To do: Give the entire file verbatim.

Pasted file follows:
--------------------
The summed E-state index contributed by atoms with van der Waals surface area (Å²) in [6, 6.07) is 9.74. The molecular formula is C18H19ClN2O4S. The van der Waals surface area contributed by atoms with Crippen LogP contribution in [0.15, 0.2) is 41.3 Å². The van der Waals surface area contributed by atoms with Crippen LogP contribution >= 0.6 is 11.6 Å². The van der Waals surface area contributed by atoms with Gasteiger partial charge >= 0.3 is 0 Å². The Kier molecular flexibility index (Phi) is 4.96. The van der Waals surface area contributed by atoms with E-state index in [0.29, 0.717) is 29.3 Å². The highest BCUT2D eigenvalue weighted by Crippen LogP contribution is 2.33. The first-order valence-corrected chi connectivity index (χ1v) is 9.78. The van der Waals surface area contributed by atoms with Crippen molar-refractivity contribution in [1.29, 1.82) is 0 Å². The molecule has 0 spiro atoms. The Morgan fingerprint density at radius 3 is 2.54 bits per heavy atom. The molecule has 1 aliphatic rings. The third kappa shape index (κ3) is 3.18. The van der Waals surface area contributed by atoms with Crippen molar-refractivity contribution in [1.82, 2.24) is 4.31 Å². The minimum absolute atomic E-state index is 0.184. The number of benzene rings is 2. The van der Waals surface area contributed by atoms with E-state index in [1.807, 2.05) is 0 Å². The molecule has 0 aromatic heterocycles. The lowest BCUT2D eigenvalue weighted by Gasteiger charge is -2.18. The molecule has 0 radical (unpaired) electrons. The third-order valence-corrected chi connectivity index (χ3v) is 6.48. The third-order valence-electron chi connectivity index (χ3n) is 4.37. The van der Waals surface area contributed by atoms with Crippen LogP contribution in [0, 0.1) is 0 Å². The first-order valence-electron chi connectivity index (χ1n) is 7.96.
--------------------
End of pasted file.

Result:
The summed E-state index contributed by atoms with van der Waals surface area (Å²) in [6, 6.07) is 9.74. The molecular formula is C18H19ClN2O4S. The van der Waals surface area contributed by atoms with Crippen LogP contribution in [0.15, 0.2) is 41.3 Å². The van der Waals surface area contributed by atoms with Crippen LogP contribution >= 0.6 is 11.6 Å². The van der Waals surface area contributed by atoms with Gasteiger partial charge >= 0.3 is 0 Å². The Kier molecular flexibility index (Phi) is 4.96. The van der Waals surface area contributed by atoms with E-state index in [0.29, 0.717) is 29.3 Å². The highest BCUT2D eigenvalue weighted by Crippen LogP contribution is 2.33. The first-order valence-corrected chi connectivity index (χ1v) is 9.78. The van der Waals surface area contributed by atoms with Crippen molar-refractivity contribution in [1.29, 1.82) is 0 Å². The molecule has 0 spiro atoms. The Morgan fingerprint density at radius 3 is 2.54 bits per heavy atom. The molecule has 1 aliphatic rings. The third kappa shape index (κ3) is 3.18. The van der Waals surface area contributed by atoms with Crippen molar-refractivity contribution in [1.82, 2.24) is 4.31 Å². The minimum absolute atomic E-state index is 0.184. The number of benzene rings is 2. The van der Waals surface area contributed by atoms with E-state index in [1.807, 2.05) is 0 Å². The molecule has 0 aromatic heterocycles. The lowest BCUT2D eigenvalue weighted by Gasteiger charge is -2.18. The molecule has 0 radical (unpaired) electrons. The third-order valence-corrected chi connectivity index (χ3v) is 6.48. The third-order valence-electron chi connectivity index (χ3n) is 4.37. The van der Waals surface area contributed by atoms with Crippen LogP contribution in [0, 0.1) is 0 Å². The first-order valence-electron chi connectivity index (χ1n) is 7.96.